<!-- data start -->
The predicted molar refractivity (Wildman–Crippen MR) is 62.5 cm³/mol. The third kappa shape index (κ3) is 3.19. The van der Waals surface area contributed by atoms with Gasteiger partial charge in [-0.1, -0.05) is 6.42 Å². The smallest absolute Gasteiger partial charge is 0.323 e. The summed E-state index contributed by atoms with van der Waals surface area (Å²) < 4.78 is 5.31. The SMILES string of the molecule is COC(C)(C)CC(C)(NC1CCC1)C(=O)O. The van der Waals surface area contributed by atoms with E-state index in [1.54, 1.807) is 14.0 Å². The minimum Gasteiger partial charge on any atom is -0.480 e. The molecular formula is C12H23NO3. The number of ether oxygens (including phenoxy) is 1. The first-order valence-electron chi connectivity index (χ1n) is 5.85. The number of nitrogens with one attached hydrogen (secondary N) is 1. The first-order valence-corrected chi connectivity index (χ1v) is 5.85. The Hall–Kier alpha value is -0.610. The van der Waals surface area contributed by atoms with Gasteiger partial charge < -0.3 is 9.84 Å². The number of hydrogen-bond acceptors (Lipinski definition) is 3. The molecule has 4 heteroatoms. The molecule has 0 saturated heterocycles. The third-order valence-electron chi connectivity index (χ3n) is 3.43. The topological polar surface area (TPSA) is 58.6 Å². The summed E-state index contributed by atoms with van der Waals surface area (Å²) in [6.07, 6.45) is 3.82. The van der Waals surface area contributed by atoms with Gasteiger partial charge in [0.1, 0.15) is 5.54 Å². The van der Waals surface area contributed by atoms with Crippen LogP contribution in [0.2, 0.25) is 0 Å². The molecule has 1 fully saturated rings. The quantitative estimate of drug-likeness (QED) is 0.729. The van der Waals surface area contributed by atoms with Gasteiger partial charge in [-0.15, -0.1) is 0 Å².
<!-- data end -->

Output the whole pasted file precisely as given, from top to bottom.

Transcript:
The predicted molar refractivity (Wildman–Crippen MR) is 62.5 cm³/mol. The third kappa shape index (κ3) is 3.19. The van der Waals surface area contributed by atoms with Gasteiger partial charge in [-0.1, -0.05) is 6.42 Å². The smallest absolute Gasteiger partial charge is 0.323 e. The summed E-state index contributed by atoms with van der Waals surface area (Å²) < 4.78 is 5.31. The SMILES string of the molecule is COC(C)(C)CC(C)(NC1CCC1)C(=O)O. The van der Waals surface area contributed by atoms with E-state index in [1.54, 1.807) is 14.0 Å². The minimum Gasteiger partial charge on any atom is -0.480 e. The molecular formula is C12H23NO3. The number of ether oxygens (including phenoxy) is 1. The first-order valence-electron chi connectivity index (χ1n) is 5.85. The number of nitrogens with one attached hydrogen (secondary N) is 1. The first-order valence-corrected chi connectivity index (χ1v) is 5.85. The Hall–Kier alpha value is -0.610. The van der Waals surface area contributed by atoms with Gasteiger partial charge < -0.3 is 9.84 Å². The number of hydrogen-bond acceptors (Lipinski definition) is 3. The molecule has 4 heteroatoms. The molecule has 0 saturated heterocycles. The third-order valence-electron chi connectivity index (χ3n) is 3.43. The topological polar surface area (TPSA) is 58.6 Å². The summed E-state index contributed by atoms with van der Waals surface area (Å²) in [6.07, 6.45) is 3.82. The van der Waals surface area contributed by atoms with Gasteiger partial charge in [0.1, 0.15) is 5.54 Å². The van der Waals surface area contributed by atoms with Crippen LogP contribution in [0.2, 0.25) is 0 Å². The molecule has 1 fully saturated rings. The quantitative estimate of drug-likeness (QED) is 0.729. The van der Waals surface area contributed by atoms with Gasteiger partial charge in [-0.15, -0.1) is 0 Å².